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1 - 10 of 30 results for: GEOLSCI

GEOLSCI 3: Earth and Planetary Processes and Mechanics (GEOLSCI 217)

This course will introduce you to the applications of solid- and fluid mechanics to understanding the workings of earth and planetary systems. We will explore the use of mass and momentum conservation, as well as rheological / constitutive equations to understand diverse phenomena, ranging from the mass balance of the hydrosphere, the transit of tsunamis across Earth's ocean basins, the flexing of Earth's crust under the weight of mountains and island chains, the transport and disaggregation of rock as it is transported in rivers, the motion of planets, radiative transfer and planetary equilibrium temperature, and the physical causes of global warming.
Terms: Win | Units: 3 | Repeatable 3 times (up to 9 units total)

GEOLSCI 6: Data Science for Geoscience (EARTHSYS 100A)

This course provides an overview of the most relevant areas of data science to address geoscientific challenges and questions as they pertain to the environment, earth resources & hazards. The focus lies on the methods that treat common characters of geoscientific data: multivariate, multi-scale, compositional, geospatial and space-time. In addition, the course will treat those statistical method that allow a quantification of the human dimension by looking at quantifying impact on humans (e.g. hazards, contamination) and how humans impact the environment (e.g. contamination, land use). The course focuses on developing skills that are not covered in traditional statistics and machine learning courses.
Terms: Win | Units: 3 | UG Reqs: WAY-AQR | Repeatable 3 times (up to 9 units total)

GEOLSCI 38N: The Worst Journey in the World: The Science, Literature, and History of Polar Exploration (EARTHSYS 38N, ESS 38N)

This course examines the motivations and experiences of polar explorers under the harshest conditions on Earth, as well as the chronicles of their explorations and hardships, dating to the 1500s for the Arctic and the 1700s for the Antarctic. Materials include The Worst Journey in the World by Aspley Cherry-Garrard who in 1911 participated in a midwinter Antarctic sledging trip to recover emperor penguin eggs. Optional field trip into the high Sierra in March.
Terms: Win | Units: 3 | UG Reqs: GER: DB-NatSci
Instructors: Dunbar, R. (PI)

GEOLSCI 113: Virtual Field Trip to Ice Age Lake Lahontan: Contemplating our place in deep geologic time

Are you curious about the history that shaped the geology of the west? Do you want a broader and deeper time perspective on climate change? insight into the earth and geological sciences? This course, which involves four lectures and an in-class guided virtual field trip, is the story of geologically recent change on Earth and how to read those changes as written across today's landscape. Re-imagining Earth's recent history (going back into deep time) is an important step in contemplating our place and role in Earth's story now and forward. The lectures and virtual field trip will take you many places you might visit while attending Stanford. You will come away with a better sense of your place in deep geologic time and knowledge of your local geology and landforms. A FOSSIL FUEL-FREE TRIP brought to you by the creator of GEOLSCI 5, Living on the Edge. First year students have preference.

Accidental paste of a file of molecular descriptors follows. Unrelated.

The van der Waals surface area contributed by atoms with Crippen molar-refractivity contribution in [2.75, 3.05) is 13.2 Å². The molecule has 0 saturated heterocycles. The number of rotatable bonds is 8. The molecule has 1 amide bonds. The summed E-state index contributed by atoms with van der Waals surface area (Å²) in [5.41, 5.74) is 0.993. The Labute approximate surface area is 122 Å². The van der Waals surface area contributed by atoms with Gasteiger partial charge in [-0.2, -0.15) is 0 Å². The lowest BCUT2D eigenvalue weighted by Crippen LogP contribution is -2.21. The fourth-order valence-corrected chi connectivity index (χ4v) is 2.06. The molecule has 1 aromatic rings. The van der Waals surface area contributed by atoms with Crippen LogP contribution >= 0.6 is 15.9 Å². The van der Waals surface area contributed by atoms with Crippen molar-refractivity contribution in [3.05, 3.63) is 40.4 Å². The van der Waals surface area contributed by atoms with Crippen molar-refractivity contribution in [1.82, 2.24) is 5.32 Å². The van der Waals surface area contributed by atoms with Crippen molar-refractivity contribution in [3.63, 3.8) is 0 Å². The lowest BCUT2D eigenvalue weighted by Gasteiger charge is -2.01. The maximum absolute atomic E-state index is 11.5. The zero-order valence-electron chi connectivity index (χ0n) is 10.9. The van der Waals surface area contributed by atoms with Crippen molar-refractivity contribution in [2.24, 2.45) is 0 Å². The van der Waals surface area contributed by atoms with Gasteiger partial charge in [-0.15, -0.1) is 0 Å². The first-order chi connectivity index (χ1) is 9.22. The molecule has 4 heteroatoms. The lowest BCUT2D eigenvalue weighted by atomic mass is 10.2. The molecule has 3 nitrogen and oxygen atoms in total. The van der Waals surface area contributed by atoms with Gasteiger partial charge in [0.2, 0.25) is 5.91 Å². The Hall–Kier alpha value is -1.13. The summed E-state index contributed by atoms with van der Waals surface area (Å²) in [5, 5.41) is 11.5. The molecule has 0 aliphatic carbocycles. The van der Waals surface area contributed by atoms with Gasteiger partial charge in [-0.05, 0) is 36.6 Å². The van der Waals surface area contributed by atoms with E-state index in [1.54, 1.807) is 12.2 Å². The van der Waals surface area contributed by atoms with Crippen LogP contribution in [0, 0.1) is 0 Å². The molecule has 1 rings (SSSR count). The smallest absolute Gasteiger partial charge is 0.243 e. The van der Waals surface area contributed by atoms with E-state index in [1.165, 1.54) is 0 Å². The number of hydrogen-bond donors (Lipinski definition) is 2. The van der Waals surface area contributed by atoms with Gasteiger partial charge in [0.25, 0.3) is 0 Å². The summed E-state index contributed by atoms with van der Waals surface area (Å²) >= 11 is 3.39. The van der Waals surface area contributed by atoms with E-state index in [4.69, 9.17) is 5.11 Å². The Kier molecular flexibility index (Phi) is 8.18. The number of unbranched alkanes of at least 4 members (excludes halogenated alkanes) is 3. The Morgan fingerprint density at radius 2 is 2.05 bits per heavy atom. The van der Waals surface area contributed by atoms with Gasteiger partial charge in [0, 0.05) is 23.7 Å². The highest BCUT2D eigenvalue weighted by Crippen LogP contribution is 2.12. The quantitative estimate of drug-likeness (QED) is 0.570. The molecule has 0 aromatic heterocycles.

Terms: Win | Units: 1 | Repeatable 3 times (up to 3 units total)
Instructors: Miller, E. (PI)

GEOLSCI 127: Planetary Science Reading (GEOLSCI 227, GEOPHYS 126, GEOPHYS 226)

The course will meet once a week to discuss a recent journal article related to the broad field of planetary science, including but not limited to cosmochemistry, planet formation, planetary geology, planetary atmospheres, Earth history, astrobiology, and exoplanets. Students will be expected to lead the group discussion at least once per quarter. No formal presentations will be required. There are no prerequisites for this course, but students should have some facility with reading scientific literature.
Terms: Aut, Win, Spr | Units: 1 | Repeatable 3 times (up to 3 units total)
Instructors: Schaefer, L. (PI)

GEOLSCI 128: Evolution of Terrestrial Ecosystems (BIO 148, BIO 228, EARTHSYS 128, GEOLSCI 228)

The what, when, where, and how do we know it regarding life on land through time. Fossil plants, fungi, invertebrates, and vertebrates (yes, dinosaurs) are all covered, including how all of those components interact with each other and with changing climates, continental drift, atmospheric composition, and environmental perturbations like glaciation and mass extinction. The course involves both lecture and lab components. Graduate students registering at the 200-level are expected to write a term paper, but can opt out of some labs where appropriate.
Terms: Win | Units: 4 | UG Reqs: WAY-SMA

GEOLSCI 192: Undergraduate Research in Geological Sciences

Field-, lab-, or literature-based. Faculty supervision. Written reports. May be repeated for credit.
Terms: Aut, Win, Spr, Sum | Units: 1-10 | Repeatable for credit

GEOLSCI 197: Senior Thesis

For seniors who wish to write a thesis based on research in 192 or as a summer research fellow. May not be repeated for credit; may not be taken if enrolled in 199.
Terms: Aut, Win, Spr, Sum | Units: 3-5

GEOLSCI 198: Special Problems in Geological Sciences

Reading and instruction under faculty supervision. Written reports. May be repeated for credit.
Terms: Aut, Win, Spr, Sum | Units: 1-10 | Repeatable for credit

GEOLSCI 199: Honors Program

Research on a topic of special interest. See "Undergraduate Honors Program" above.May be repeated for credit.
Terms: Aut, Win, Spr, Sum | Units: 1-10 | Repeatable for credit
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